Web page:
‘Just a minor cough’

Physician shares perspective on her COVID journey

— Submitted photos Dr. Betsy Hoover, a 2008 Webster City High School graduate, is finishing up her OB/GYN residency at the University of South Florida in Tampa. Last fall, she tested positive for COVID-19 after the sudden onset of a nagging cough.

No two COVID-19 experiences are alike.

Some people may experience only mild flu-like symptoms. For others, it can be a life-threatening situation requiring a stay in an intensive care unit.

For one Webster City native, now a physician, it started off with the sudden onset of a cough.

Just before Thanksgiving, Dr. Betsy Hoover developed a minor cough. Hoover, a 2008 Webster City High School graduate and a 2017 graduate of the University of Iowa Medical School, is currently finishing up her residency in obstetrics and gynecology at the University of South Florida in Tampa.

“I wouldn’t normally have thought much about it, but it came on very suddenly. Our hospital program directors were adamant that if we had any symptoms we should go home right away and get tested,” she said.

Dr. Betsy Hoover receives her COVID-19 vaccination at the hospital where she works. She urged everyone to consider getting the vaccine when they are eligible and to also continue wearing a mask and maintaining social distances.

When the pandemic hit, Hoover said she observed all of the protocols put forth by the Centers for Disease Control and Prevention — both in her professional life and in her personal life.

“I was very careful. I didn’t go out to eat in restaurants, or travel or anything of that nature,” she said.

Hoover is unsure where she contracted COVID-19, but thinks it may have been in the workplace as several of her co-workers and co-residents also tested positive.

She took a rapid PCR test the day she developed the cough and later that day, the test came back positive.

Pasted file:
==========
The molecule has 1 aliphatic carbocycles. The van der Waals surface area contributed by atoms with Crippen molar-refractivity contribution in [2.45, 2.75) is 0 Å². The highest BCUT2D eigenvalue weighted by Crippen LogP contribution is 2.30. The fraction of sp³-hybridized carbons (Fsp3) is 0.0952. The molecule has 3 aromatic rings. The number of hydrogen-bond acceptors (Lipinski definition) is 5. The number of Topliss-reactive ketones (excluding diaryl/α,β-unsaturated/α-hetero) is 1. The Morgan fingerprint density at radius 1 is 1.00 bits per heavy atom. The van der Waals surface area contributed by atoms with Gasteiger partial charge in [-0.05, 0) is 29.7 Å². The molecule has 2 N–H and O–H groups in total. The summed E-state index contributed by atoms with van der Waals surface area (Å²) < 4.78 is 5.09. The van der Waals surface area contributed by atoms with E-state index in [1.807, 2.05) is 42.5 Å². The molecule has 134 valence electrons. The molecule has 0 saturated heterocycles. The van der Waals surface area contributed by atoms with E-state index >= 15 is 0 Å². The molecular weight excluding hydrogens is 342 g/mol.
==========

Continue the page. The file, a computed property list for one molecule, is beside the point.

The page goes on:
“I was absolutely shocked. I didn’t have a fever, I didn’t have any real symptoms other than the mild cough. I really only tested out of an abundance of caution,” Hoover said.

She followed the CDC recommendations and quarantined at home for 10 days. During her quarantine, her cough worsened and she developed some muscle aches and chest tightness, but never had a fever.

“There really never were any abnormalities in my vital signs or shortness of breath that required me to go to the hospital,” she said.

She did lose her sense of smell and her sense of taste was altered for a time.

She was technically able to return to work after the 10-day quarantine, but the persistent cough kept her home for the better part of three weeks.

Hoover said the only lingering effect of her illness was fatigue, especially fatigue with exertion. That condition lasted about a month after the other symptoms subsided.

“That really continued through the first of the year,” she said. “It was never severe and I feel like I’ve fully recovered at this point,” the doctor said.

Hoover was able to receive her vaccine through the hospital. She said that even those who had recovered from COVID were receiving the shots.

“We don’t know how long your natural immunity to the virus will last,” she said. “Of course, we’re not sure how long the vaccine will last either.”

Hoover said based on her experience working with patients who have been hospitalized with COVID, the virus should not be taken lightly.

“You may have mild symptoms, or even be asymptomatic with your COVID, but you will not be able to predict whether you will be one of those people who have more severe symptoms or who may require ICU admission,” she said. “And we don’t know what the long term effects will be.”

She said the COVID conditions in Florida are starting to stabilize with a down-turn in the number of cases as the number people vaccinated continues to climb. But she urged people to not let their guard down now.

“It’s certainly still with us, because we’re still seeing new infections and hospitalizations,” she said. “So precautions still need to be taken.”

Hoover strongly encouraged people to consider getting the vaccine whenever they are eligible to do so.

“I would encourage them to have a conversation with their health care provider about the risks and benefits of vaccinations for them specifically,” she said. The doctor said it was important to continue wearing masks and socially distancing until the country reaches the level of vaccination to prevent continued transmission.

“I think it’s vital that we continue these measures,” she said.

Call 211

Iowans can call the state’s 211 hotline (dial 211 from any telephone) to speak with a vaccine navigator for help finding and scheduling a vaccine appointment. The call center is available from 8 a.m. to 5 p.m. every day.

State officials said that the hotline is only available to Iowans 65 and older in need of assistance. That includes those who don’t have internet access, have difficulty using technology and don’t have anyone to help them find an appointment.


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